If you’re constantly on the lookout for things that will help get your company’s message across, you may have seen the term “transparency in marketing” pop up from time to time. The general idea is that companies and organizations are more open about themselves when dealing with prospects. For some that means being more forthcoming about mistakes and failures. If you blew it in customer service—you say so. If your product didn’t perform as well as promised—you admit it. If you’re overstocked on an item, you don’t pretend that you got a great deal that you’re “passing on to the customer”—you own up to the fact that you over-ordered.
Transparency can also take the form of sharing lessons learned. Those lessons might have to do with the industry you’re part of. Here’s an example. At TRM Direct, we’re in the business of helping companies market their goods and services. About five years ago we focused an increasing amount of attention on what was (at that time) a new marketing emphasis called inbound marketing. After three years worth of experience we posted a blog entitled: The 3 Biggest Inbound Marketing Lessons We’ve Learned Over the Last 3 Years. In doing that, we were transparent about what we got right—and what we would have done differently.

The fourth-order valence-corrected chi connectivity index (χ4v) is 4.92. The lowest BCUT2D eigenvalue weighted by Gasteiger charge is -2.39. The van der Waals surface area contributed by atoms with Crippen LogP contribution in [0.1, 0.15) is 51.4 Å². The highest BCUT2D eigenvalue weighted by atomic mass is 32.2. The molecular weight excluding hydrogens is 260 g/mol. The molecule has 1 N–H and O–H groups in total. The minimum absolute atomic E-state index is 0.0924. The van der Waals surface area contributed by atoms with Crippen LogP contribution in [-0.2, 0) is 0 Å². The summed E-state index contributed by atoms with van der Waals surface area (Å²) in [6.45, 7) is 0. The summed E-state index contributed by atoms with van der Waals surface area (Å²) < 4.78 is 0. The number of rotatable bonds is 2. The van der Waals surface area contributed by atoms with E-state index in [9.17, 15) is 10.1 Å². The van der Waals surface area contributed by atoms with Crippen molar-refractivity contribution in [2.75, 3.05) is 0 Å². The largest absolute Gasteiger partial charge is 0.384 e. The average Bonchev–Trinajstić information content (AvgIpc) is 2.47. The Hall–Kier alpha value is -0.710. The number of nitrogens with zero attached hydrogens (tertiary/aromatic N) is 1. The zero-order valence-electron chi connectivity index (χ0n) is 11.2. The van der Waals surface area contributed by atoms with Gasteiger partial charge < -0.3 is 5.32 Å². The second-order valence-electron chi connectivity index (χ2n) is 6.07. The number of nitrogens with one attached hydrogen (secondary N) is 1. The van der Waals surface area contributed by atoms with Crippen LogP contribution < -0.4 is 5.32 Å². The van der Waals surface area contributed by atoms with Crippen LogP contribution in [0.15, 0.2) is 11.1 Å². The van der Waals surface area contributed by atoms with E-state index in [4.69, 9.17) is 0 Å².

What’s transparent about that? We didn’t just share things that would make us look good, but also mistakes or miscalculations we’d made. Being open with certain information helps build trust. Your clients expect you to be knowledgeable and professional. That doesn’t mean mistake-free. If you learned a tough lesson that can help someone else, you may want to share it.
Sometimes transparency in marketing means being really honest with prospects about whether or not you can help them. Lexus, BMW, Mercedes, and Tesla don’t pretend to make cars for everyone. They are high-end auto producers and their marketing projects that. Being clear and honest about who you are and what you can offer is important. You need to let potential customers see you for what you are. If what you offer doesn’t meet their needs, you can even help them look elsewhere. By doing that, you’re not wasting their time—or yours. Of course that means taking the time to understand who your real clients are in the first place.
Transparency is about dropping the masks. Not everyone is your customer. Some customers want speed. Some want quality. Others are looking for low prices. You can’t be all things to all people. Let prospects know what they can expect from you.
Transparency is also important when it comes to your motives. You don’t want to trick people into responding to your mailings or your online offers by using gimmicks. You don’t want to mislead potential customers by dangling one thing in front of them and then giving them something different.
Why is transparency so important? Let’s face it: people talk to one another. Your business can present a good face online or in your traditional marketing endeavors, but prospects will talk to their friends—and they will seek out the opinions of people they don’t even know online. If you don’t “walk the talk,” word gets around. And in today’s “always online” world, the word can get around fast.
So drop the masks. Acknowledge your mistakes and share them when appropriate. Be honest about who you are and who your customers are. Your marketing results will be better because you’ll be dealing with people who really want to do business with you.